Commitment to Long-Time Pub Ministry
Two long-serving Christchurch Salvationists spent almost 90 years collectively serving in Salvation Army pub ministry before the pandemic brought their long volunteer run to an end in 2020.
Allan Cleave, aged 88, joined pub ministry in 1965, while Frank Green, aged 67, started in 1986. Between them they have 89 years’ experience of regularly visiting pubs, hotels and taverns in their areas handing out War Cry magazine (recently renamed SALT: Salvation Army Life and Times) and collecting thousands of dollars in support of Salvation Army community services. They have also provided kind listening ears for pub patrons, praying with them and referring some to helping agencies.
Their ministry—which is also known variously as hotel ministry or ‘pub-booming’—has taken them to many locations around Christchurch and its surrounds. Allan covered in his time southern Christchurch, including lower Riccarton, Halswell, Cashmere and Addington, along with settlements to the south of the city, Tai Tapu, Lincoln, Springston and Prebbleton. At various times, Frank focused on an area from Avonhead to Hornby (eastern suburbs), Bishopdale (northern Christchurch) and as far out of the city as Templeton.
With the arrival of Covid-19 in early 2020, their pub ministry came to a sudden halt. Both men found it hard to stop their outreach work, but they have adapted and now spend more time with family, continue with Salvation Army church activities and support the community.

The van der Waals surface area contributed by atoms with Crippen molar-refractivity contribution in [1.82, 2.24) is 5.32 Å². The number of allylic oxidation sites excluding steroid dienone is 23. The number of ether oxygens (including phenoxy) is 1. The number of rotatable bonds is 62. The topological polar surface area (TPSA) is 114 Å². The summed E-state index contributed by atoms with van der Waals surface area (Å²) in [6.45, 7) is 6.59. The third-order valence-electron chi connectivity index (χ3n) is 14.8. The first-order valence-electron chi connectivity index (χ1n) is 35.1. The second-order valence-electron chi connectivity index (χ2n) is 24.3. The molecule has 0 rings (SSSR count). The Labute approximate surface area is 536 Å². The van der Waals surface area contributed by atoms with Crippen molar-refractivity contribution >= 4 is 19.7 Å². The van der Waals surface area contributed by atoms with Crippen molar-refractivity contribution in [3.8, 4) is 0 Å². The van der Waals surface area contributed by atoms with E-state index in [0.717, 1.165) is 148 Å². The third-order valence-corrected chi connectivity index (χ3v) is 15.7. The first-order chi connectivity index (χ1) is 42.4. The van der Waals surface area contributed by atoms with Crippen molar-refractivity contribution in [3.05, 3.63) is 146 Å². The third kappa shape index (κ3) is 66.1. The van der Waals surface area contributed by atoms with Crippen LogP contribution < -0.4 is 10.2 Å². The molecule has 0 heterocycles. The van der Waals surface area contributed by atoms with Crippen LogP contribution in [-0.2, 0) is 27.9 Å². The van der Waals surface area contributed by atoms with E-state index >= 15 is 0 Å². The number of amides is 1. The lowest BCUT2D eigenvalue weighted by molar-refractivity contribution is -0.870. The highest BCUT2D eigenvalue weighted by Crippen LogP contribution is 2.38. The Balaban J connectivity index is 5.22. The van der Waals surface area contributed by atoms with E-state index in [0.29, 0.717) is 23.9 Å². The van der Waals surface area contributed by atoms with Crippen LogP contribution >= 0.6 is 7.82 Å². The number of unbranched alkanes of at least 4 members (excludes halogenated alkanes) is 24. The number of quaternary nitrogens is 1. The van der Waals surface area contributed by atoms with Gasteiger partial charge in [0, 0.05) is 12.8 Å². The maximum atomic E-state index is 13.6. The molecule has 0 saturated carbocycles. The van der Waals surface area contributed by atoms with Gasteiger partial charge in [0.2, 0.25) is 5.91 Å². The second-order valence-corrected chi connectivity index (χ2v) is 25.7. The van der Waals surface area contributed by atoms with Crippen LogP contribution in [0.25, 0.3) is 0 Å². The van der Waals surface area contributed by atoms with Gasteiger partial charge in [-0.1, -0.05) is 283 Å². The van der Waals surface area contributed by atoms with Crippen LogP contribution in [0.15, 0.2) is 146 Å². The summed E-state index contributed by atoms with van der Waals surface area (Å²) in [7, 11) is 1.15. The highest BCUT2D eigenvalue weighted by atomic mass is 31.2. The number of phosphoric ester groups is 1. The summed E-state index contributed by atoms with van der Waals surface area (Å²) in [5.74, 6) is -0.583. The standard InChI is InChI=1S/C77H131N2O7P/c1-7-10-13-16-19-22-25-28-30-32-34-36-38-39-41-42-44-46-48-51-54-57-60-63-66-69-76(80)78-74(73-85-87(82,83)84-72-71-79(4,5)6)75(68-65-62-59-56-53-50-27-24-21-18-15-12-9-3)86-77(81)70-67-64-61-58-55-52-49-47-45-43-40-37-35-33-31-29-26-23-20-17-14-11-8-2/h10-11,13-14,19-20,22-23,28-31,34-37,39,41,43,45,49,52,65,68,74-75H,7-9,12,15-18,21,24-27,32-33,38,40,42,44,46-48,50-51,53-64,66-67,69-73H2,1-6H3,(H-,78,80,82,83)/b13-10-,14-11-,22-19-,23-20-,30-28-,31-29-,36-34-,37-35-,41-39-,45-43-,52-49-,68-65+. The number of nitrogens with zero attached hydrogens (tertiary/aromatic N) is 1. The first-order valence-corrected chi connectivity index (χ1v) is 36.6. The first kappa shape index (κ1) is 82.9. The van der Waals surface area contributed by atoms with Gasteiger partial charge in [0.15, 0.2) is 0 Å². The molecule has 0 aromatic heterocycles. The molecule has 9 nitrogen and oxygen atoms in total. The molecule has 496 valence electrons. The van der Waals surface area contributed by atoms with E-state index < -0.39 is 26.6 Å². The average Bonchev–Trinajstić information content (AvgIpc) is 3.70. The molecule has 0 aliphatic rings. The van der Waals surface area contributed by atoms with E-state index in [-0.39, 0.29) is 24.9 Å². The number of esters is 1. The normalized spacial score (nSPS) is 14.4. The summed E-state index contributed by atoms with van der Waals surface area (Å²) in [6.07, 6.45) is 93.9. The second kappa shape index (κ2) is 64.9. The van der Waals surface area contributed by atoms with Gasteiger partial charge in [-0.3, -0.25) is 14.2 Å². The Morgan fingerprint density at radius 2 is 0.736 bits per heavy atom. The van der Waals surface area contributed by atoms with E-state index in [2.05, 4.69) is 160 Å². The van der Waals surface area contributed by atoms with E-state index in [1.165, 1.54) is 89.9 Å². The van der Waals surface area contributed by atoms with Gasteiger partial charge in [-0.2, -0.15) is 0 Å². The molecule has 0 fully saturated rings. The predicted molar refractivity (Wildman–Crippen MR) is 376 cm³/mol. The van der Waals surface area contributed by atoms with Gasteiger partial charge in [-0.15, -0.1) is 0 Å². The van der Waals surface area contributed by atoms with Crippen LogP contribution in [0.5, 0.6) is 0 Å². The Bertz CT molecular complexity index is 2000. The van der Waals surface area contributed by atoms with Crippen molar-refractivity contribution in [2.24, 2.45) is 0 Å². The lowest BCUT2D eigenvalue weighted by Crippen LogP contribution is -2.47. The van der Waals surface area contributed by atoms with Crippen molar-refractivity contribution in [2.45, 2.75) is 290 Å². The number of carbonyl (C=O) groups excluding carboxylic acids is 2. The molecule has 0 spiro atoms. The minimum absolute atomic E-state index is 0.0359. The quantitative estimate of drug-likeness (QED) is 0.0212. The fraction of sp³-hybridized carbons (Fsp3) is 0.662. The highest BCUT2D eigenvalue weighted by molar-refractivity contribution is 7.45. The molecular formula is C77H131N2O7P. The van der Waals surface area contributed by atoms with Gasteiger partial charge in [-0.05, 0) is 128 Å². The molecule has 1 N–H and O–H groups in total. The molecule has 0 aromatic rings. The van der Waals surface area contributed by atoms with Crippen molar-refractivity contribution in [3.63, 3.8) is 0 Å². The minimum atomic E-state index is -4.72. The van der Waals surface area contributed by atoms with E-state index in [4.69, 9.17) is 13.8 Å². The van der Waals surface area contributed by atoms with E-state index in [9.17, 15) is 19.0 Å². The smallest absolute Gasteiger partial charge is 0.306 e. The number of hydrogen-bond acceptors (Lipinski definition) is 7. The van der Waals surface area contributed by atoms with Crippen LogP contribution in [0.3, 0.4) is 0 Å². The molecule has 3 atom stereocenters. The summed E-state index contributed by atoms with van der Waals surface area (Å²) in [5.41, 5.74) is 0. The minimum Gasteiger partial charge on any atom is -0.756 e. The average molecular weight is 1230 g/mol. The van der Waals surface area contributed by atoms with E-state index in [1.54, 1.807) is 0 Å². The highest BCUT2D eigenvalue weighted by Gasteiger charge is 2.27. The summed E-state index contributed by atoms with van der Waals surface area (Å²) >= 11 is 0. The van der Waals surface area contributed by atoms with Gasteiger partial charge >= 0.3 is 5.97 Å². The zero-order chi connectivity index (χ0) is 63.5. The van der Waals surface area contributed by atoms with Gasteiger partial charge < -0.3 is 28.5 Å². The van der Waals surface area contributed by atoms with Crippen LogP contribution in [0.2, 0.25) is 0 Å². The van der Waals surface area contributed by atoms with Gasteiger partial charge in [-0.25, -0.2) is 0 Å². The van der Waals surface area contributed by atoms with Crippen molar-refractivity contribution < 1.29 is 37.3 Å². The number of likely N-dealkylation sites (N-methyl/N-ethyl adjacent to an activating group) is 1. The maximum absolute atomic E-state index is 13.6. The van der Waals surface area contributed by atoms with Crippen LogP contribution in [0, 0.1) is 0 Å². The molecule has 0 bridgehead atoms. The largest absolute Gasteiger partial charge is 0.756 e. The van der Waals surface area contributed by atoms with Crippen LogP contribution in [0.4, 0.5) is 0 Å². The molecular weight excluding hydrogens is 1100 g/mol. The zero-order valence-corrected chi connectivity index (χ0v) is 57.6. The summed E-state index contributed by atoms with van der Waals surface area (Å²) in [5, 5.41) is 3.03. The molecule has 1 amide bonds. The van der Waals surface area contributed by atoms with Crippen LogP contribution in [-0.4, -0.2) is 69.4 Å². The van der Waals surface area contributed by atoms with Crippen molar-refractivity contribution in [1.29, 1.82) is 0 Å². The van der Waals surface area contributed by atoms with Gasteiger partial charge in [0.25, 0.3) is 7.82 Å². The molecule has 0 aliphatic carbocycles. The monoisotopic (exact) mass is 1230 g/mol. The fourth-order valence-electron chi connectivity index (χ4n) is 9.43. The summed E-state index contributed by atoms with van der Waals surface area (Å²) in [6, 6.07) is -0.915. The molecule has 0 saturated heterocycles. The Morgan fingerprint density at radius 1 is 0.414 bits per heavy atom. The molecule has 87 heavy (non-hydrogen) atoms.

Seemingly chance encounters led each to the same path of dedicated service. Allan was the corps sergeant major at the then Spreydon Corps in 1965, when he agreed to fill in for ‘a couple of weeks’ for a Salvationist who was retiring from pub ministry. He was handed a sturdy wooden donation box and a stack of War Crys and enjoyed it so much he just kept going.
Frank relates how he met a Salvation Army officer in the 1980s at the then Hornby Corps. The officer helped Frank stop drinking and then invited him to go to hotels to do pub ministry. Frank says his first Friday night was the most difficult because he used to drink at that bar and knew the regulars, but after that things fell into place. Frank also held corps roles in Christchurch as colour sergeant and quartermaster.
What motivated Allan and Frank to devote themselves to others? Says Allan: ‘I liked the enjoyment of going out to do things to help other people’. He credits the support of his wife Joyce for his years of service. Says Frank: ‘It was a calling, I had to do the Lord’s work’.
Unstoppable in their enthusiasm, both Allan and Frank continue to be involved with the annual Red Shield Appeal and as Salvation Army soldiers.